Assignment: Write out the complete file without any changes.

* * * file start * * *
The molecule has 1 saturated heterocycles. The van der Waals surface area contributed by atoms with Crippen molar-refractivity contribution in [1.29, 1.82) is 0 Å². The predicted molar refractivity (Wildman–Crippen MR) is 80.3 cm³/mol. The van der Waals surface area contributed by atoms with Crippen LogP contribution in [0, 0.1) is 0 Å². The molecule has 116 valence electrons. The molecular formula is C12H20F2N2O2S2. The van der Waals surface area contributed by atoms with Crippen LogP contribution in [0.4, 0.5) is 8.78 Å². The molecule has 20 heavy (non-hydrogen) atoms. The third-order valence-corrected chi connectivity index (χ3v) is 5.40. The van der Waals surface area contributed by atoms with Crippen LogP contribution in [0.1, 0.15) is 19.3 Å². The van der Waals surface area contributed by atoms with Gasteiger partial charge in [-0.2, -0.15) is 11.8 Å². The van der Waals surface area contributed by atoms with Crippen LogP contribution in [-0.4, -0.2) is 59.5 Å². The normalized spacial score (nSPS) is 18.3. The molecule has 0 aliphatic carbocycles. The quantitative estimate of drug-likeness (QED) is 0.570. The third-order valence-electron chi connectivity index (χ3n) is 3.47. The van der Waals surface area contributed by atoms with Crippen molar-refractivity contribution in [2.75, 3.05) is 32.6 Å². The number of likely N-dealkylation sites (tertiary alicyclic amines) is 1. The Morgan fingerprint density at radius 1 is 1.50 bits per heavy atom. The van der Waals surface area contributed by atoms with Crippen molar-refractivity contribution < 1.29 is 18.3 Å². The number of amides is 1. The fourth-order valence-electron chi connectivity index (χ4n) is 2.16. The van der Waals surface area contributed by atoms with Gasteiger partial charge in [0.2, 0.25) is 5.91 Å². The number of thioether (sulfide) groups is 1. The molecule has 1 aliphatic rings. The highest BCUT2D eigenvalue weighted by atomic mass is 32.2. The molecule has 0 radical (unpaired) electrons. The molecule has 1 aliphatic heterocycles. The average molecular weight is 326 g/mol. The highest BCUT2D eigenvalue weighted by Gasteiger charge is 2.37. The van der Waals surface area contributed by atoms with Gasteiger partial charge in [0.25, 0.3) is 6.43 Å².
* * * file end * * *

The molecule has 1 saturated heterocycles. The van der Waals surface area contributed by atoms with Crippen molar-refractivity contribution in [1.29, 1.82) is 0 Å². The predicted molar refractivity (Wildman–Crippen MR) is 80.3 cm³/mol. The van der Waals surface area contributed by atoms with Crippen LogP contribution in [0, 0.1) is 0 Å². The molecule has 116 valence electrons. The molecular formula is C12H20F2N2O2S2. The van der Waals surface area contributed by atoms with Crippen LogP contribution in [0.4, 0.5) is 8.78 Å². The molecule has 20 heavy (non-hydrogen) atoms. The third-order valence-corrected chi connectivity index (χ3v) is 5.40. The van der Waals surface area contributed by atoms with Crippen LogP contribution in [0.1, 0.15) is 19.3 Å². The van der Waals surface area contributed by atoms with Gasteiger partial charge in [-0.2, -0.15) is 11.8 Å². The van der Waals surface area contributed by atoms with Crippen LogP contribution in [-0.4, -0.2) is 59.5 Å². The normalized spacial score (nSPS) is 18.3. The molecule has 0 aliphatic carbocycles. The quantitative estimate of drug-likeness (QED) is 0.570. The third-order valence-electron chi connectivity index (χ3n) is 3.47. The van der Waals surface area contributed by atoms with Crippen molar-refractivity contribution in [2.75, 3.05) is 32.6 Å². The number of likely N-dealkylation sites (tertiary alicyclic amines) is 1. The Morgan fingerprint density at radius 1 is 1.50 bits per heavy atom. The van der Waals surface area contributed by atoms with Crippen molar-refractivity contribution < 1.29 is 18.3 Å². The number of amides is 1. The fourth-order valence-electron chi connectivity index (χ4n) is 2.16. The van der Waals surface area contributed by atoms with Gasteiger partial charge in [0.2, 0.25) is 5.91 Å². The number of thioether (sulfide) groups is 1. The molecule has 1 aliphatic rings. The highest BCUT2D eigenvalue weighted by atomic mass is 32.2. The molecule has 0 radical (unpaired) electrons. The molecule has 1 aliphatic heterocycles. The average molecular weight is 326 g/mol. The highest BCUT2D eigenvalue weighted by Gasteiger charge is 2.37. The van der Waals surface area contributed by atoms with Gasteiger partial charge in [0.25, 0.3) is 6.43 Å².